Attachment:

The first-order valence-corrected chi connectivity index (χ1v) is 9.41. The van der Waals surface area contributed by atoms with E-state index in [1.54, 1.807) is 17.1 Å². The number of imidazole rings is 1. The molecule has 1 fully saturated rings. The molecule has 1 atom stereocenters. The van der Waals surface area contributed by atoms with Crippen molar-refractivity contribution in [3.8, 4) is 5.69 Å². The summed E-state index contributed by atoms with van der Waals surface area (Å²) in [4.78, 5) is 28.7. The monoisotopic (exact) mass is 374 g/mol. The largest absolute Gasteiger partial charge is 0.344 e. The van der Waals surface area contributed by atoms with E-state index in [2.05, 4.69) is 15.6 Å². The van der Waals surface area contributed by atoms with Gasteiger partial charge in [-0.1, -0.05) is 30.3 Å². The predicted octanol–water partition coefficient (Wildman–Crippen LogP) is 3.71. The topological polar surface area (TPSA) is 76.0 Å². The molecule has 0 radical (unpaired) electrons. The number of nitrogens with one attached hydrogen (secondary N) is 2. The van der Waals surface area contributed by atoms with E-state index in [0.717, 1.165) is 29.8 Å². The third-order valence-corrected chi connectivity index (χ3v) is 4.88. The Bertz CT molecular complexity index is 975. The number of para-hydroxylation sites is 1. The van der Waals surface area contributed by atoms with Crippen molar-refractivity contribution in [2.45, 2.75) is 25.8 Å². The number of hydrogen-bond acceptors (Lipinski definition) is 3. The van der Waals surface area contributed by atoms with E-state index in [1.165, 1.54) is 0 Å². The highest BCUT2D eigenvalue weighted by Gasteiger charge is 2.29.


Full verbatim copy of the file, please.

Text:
The first-order valence-corrected chi connectivity index (χ1v) is 9.41. The van der Waals surface area contributed by atoms with E-state index in [1.54, 1.807) is 17.1 Å². The number of imidazole rings is 1. The molecule has 1 fully saturated rings. The molecule has 1 atom stereocenters. The van der Waals surface area contributed by atoms with Crippen molar-refractivity contribution in [3.8, 4) is 5.69 Å². The summed E-state index contributed by atoms with van der Waals surface area (Å²) in [4.78, 5) is 28.7. The monoisotopic (exact) mass is 374 g/mol. The largest absolute Gasteiger partial charge is 0.344 e. The van der Waals surface area contributed by atoms with E-state index in [2.05, 4.69) is 15.6 Å². The van der Waals surface area contributed by atoms with Gasteiger partial charge in [-0.1, -0.05) is 30.3 Å². The predicted octanol–water partition coefficient (Wildman–Crippen LogP) is 3.71. The topological polar surface area (TPSA) is 76.0 Å². The molecule has 0 radical (unpaired) electrons. The number of nitrogens with one attached hydrogen (secondary N) is 2. The van der Waals surface area contributed by atoms with E-state index in [0.717, 1.165) is 29.8 Å². The third-order valence-corrected chi connectivity index (χ3v) is 4.88. The Bertz CT molecular complexity index is 975. The number of para-hydroxylation sites is 1. The van der Waals surface area contributed by atoms with Crippen molar-refractivity contribution in [2.45, 2.75) is 25.8 Å². The number of hydrogen-bond acceptors (Lipinski definition) is 3. The van der Waals surface area contributed by atoms with E-state index in [1.165, 1.54) is 0 Å². The highest BCUT2D eigenvalue weighted by Gasteiger charge is 2.29.